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I am now running my annual July fund-raising campaign to celebrate the twelfth anniversary of the establishment of Behind the Black. For many reasons, mostly political but partly ethical, I do not use Google, Facebook, Twitter. These companies practice corrupt business policies, while targeting conservative websites for censoring, facts repeatedly confirmed by news stories and by my sense that Facebook has taken action to prevent my readers from recommending Behind the Black to their friends.


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Blue Origin distributes $19 million of the $28 million earned for its July 20th suborbital flight

Blue Origin today announced the nineteen non-profits that will receive $1 million each, taken from the $28 million that a single as-yet unnamed person is paying to fly with Jeff Bezos on the first commercial suborbital manned flight of New Shepard on July 20, 2021.

All of the organizations are advocates for space exploration. A majority foster education for the young. Two are pro-women, pushing gender politics in space.

The remaining $9 million will be used by Blue Origin’s non-profit to encourage space-focused curriculum and its project to encourage people to send postcards into suborbital space on its New Shepard spacecraft.

All in all the list of recipients surprised me. I had expected this money to go to many of the very leftist environmental groups that Jeff Bezos loves. Instead, the list is entirely space-focused, though it does tend to favor organizations that mostly aim to maintain the status quo of a big government space program or push for gender or racial politics. That there is a large variety of organizations that push many different approaches to encouraging space exploration however is refreshing.

Nonetheless, except for a few that actually educate children, most are advocacy groups. Compare that to the charity being produced by SpaceX’s first manned commercial flight in September, dubbed Inspiration4. That flight is pumping big bucks directly into St. Jude’s Research Hospital to help it cure children from cancer.

Which do you think is doing more for the world?

Conscious Choice cover

From the press release: In this ground-breaking new history of early America, historian Robert Zimmerman not only exposes the lie behind The New York Times 1619 Project that falsely claims slavery is central to the history of the United States, he also provides profound lessons about the nature of human societies, lessons important for Americans today as well as for all future settlers on Mars and elsewhere in space.

Conscious Choice: The origins of slavery in America and why it matters today and for our future in outer space, is a riveting page-turning story that documents how slavery slowly became pervasive in the southern British colonies of North America, colonies founded by a people and culture that not only did not allow slavery but in every way were hostile to the practice.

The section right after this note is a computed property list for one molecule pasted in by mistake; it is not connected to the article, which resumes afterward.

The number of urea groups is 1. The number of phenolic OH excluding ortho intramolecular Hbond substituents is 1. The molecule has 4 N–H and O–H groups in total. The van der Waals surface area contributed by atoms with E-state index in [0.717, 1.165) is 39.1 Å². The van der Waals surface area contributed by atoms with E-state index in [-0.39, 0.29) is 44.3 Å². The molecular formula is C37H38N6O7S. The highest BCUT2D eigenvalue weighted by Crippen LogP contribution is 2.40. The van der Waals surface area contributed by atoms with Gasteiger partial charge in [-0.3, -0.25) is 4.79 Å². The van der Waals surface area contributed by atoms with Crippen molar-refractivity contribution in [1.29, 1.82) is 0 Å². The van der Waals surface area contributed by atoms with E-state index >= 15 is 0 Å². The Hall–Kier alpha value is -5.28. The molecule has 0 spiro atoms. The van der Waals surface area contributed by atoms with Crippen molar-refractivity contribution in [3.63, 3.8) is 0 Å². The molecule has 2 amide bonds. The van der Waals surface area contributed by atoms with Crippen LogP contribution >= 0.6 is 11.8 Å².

Conscious Choice does more however. In telling the tragic history of the Virginia colony and the rise of slavery there, Zimmerman lays out the proper path for creating healthy societies in places like the Moon and Mars.


“Zimmerman’s ground-breaking history provides every future generation the basic framework for establishing new societies on other worlds. We would be wise to heed what he says.” —Robert Zubrin, founder of founder of the Mars Society.


Available everywhere for $3.99 (before discount) at Amazon, Barnes & Noble, and all ebook vendors, or direct from the ebook publisher, ebookit. And if you buy it from ebookit you don't support the big tech companies and I get a bigger cut much sooner.


  • Chris Lopes

    I was one of those who contributed to St. Jude’s, so I’m biased. I couldn’t resist the idea of being able to participate in a contest where the prize was an actual flight in space. I knew I had little chance of winning, and no chance of passing the physical if I had. It’s just the chance to do something I’d read about as a kid was too cool to ignore. The Inspiration4 flight allowed me to live a small part of my dream and made a lot of money for a very worthwhile cause.

  • Paul G Heit

    It was nice to see that the Challenger Center for Space Science Education was one of the 19.

  • Cloudy

    Hate to be cynical here….but how much does it cost to buy a dragon flight outright and how much in total is St Jude’s getting from the effort? My guess is that if the intent was pure charity, the money would be best spent just giving to St. Jude’s directly. There is nothing wrong with space tourism or public relations. Heck, even a good tax write off is fair play. These people are most likely spending their own money for a ride to space, with a few favored companions. They should not be blamed for this, but neither should they be lauded for it.

  • Chris Lopes

    I’m not praising the Inspiration4 guy for his generosity, I’m praising him for his ingenuity. He wanted a trip into space and that’s what he’s paying for. Along the way, he figured out how to make it work for others, and not just the folks he’s bringing with him. St. Jude’s got a lot of very favorable press out of this, along with lots of donations from people who didn’t even know they existed before that Super Bowl ad. So the dude gets his space ride and some kids who need help get it. A win/win.

  • Gary

    “Advocacy groups” are part slush fund and part transfer payment for otherwise unemployable “studies” majors.

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